To Respond or not to Respond…
Question asked by .
Answered by Aasil Ahmad

The below email was forwarded to me (as well as a great number of other email addresses) just the other day. First, the sender obviously doesn’t realize I am a Muslim. Second, I find these things to be intellectually languid and motivationally sterile efforts. I restrained from responding to the email at large knowing it would for a time being cast my own email address into an abyss of hate mail. However, as a Muslim, am I responsible to respond to these people? Also, I wanted to know the way the issue of the trinity, and, as a corollary, Christianity itself, should be discussed with non-Muslim friends and colleagues.  The email is reproduced below:



As many of you know there is a chance our country may be going to war soon.  My son and I were talking about numbers the other night.  Many of you may or may not know that in Scripture, the number 3 represents the Holy Trinity. Well, I was thinking of calling for a day of prayer and fasting for our country (maybe for the world).


When you may ask. March 3rd. In simple terms, it would be 03-03-03.  Wouldn’t it be great for all the Christians in the world to stop what they are doing and pray on the same day. We could make 03-03-03 God’s Day.  I mean He was there for all of us, that day on the cross. Faith is the way that all miracles come through, but prayer is the key that unlocks the door.  I hope you will pass this request on to all your friends, family, and churches.  Maybe we could all pray at 3:00 p.m. (your local time) on that day for 3 minutes for world peace.


Let us first separate the two issues you have raised: 1) The significance of the trinity and 2) the benefits of organizing a prayer on March 3rd 2003 at 3:00 PM.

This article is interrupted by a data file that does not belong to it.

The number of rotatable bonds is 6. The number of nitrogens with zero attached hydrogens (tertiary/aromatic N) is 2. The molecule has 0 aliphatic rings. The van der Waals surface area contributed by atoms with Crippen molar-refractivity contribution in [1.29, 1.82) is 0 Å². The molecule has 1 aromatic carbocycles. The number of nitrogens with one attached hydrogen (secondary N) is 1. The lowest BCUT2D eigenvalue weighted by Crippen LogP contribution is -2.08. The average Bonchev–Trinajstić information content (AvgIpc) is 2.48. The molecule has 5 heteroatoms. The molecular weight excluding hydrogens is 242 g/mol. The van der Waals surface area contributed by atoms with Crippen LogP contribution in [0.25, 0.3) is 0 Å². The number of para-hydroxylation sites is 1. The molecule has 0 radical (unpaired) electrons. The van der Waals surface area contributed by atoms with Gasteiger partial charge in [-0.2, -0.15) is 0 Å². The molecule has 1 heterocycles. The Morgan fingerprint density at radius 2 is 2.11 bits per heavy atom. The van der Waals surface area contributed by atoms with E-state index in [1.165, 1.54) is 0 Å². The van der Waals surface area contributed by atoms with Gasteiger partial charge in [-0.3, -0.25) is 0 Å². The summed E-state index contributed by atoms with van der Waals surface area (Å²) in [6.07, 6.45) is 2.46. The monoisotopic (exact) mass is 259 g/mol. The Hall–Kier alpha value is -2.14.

We can deal with the second issue first. It is common for religious people to gravitate towards prayer and to try to establish symbolism through their acts of prayer. In the case of this congregation, they have decided that organizing a prayer around the number three is a way to motivate people and is doubly significant since the date and time of the prayer is connected with the symbolism of the trinity. I see no harm in this. While it bears no significance within the Muslim tradition, it is a reflection of the symbolism of Christian theology and is acceptable within its own worldview.

Furthermore, it bears mentioning that a science and symbolism of numbers exists in Islam as well. Although it is not something that is emphasized and it is often misunderstood, it is nevertheless present in our tradition and in our rituals. For example, forty years being the symbolic age of maturity, or the significance of washing one’s hands three times, or the ritual recitation of certain portions of the Qur’ān three times. These are generally practices that are established by the Prophet (sws) and we believe that there is a reason for them and that they are not arbitrarily picked. Therefore, there is no need to be disparaging of other traditions when they create practices that seem fruitless to us as Muslims but should rather recognize and respect the significance that those rituals and symbols play within their own tradition. I will return to this point at the end of my response.